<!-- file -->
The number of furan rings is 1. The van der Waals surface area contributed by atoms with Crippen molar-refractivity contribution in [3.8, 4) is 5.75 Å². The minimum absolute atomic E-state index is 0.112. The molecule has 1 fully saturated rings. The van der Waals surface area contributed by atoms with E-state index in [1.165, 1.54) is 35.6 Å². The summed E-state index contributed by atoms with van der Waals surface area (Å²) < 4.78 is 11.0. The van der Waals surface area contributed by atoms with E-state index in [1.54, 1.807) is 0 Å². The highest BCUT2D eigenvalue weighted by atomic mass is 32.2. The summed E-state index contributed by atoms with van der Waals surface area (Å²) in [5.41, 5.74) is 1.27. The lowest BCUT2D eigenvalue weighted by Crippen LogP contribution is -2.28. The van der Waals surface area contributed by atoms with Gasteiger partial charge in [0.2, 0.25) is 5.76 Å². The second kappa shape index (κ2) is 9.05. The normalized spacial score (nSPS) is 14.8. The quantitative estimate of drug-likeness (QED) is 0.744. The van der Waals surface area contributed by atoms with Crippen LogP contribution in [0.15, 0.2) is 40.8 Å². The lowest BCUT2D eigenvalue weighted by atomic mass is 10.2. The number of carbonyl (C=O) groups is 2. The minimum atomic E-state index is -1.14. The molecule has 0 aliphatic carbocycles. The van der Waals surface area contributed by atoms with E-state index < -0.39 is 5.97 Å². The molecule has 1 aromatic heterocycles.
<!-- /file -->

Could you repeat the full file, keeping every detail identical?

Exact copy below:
The number of furan rings is 1. The van der Waals surface area contributed by atoms with Crippen molar-refractivity contribution in [3.8, 4) is 5.75 Å². The minimum absolute atomic E-state index is 0.112. The molecule has 1 fully saturated rings. The van der Waals surface area contributed by atoms with E-state index in [1.165, 1.54) is 35.6 Å². The summed E-state index contributed by atoms with van der Waals surface area (Å²) < 4.78 is 11.0. The van der Waals surface area contributed by atoms with E-state index in [1.54, 1.807) is 0 Å². The highest BCUT2D eigenvalue weighted by atomic mass is 32.2. The summed E-state index contributed by atoms with van der Waals surface area (Å²) in [5.41, 5.74) is 1.27. The lowest BCUT2D eigenvalue weighted by Crippen LogP contribution is -2.28. The van der Waals surface area contributed by atoms with Gasteiger partial charge in [0.2, 0.25) is 5.76 Å². The second kappa shape index (κ2) is 9.05. The normalized spacial score (nSPS) is 14.8. The quantitative estimate of drug-likeness (QED) is 0.744. The van der Waals surface area contributed by atoms with Crippen LogP contribution in [0.15, 0.2) is 40.8 Å². The lowest BCUT2D eigenvalue weighted by atomic mass is 10.2. The number of carbonyl (C=O) groups is 2. The minimum atomic E-state index is -1.14. The molecule has 0 aliphatic carbocycles. The van der Waals surface area contributed by atoms with E-state index < -0.39 is 5.97 Å². The molecule has 1 aromatic heterocycles.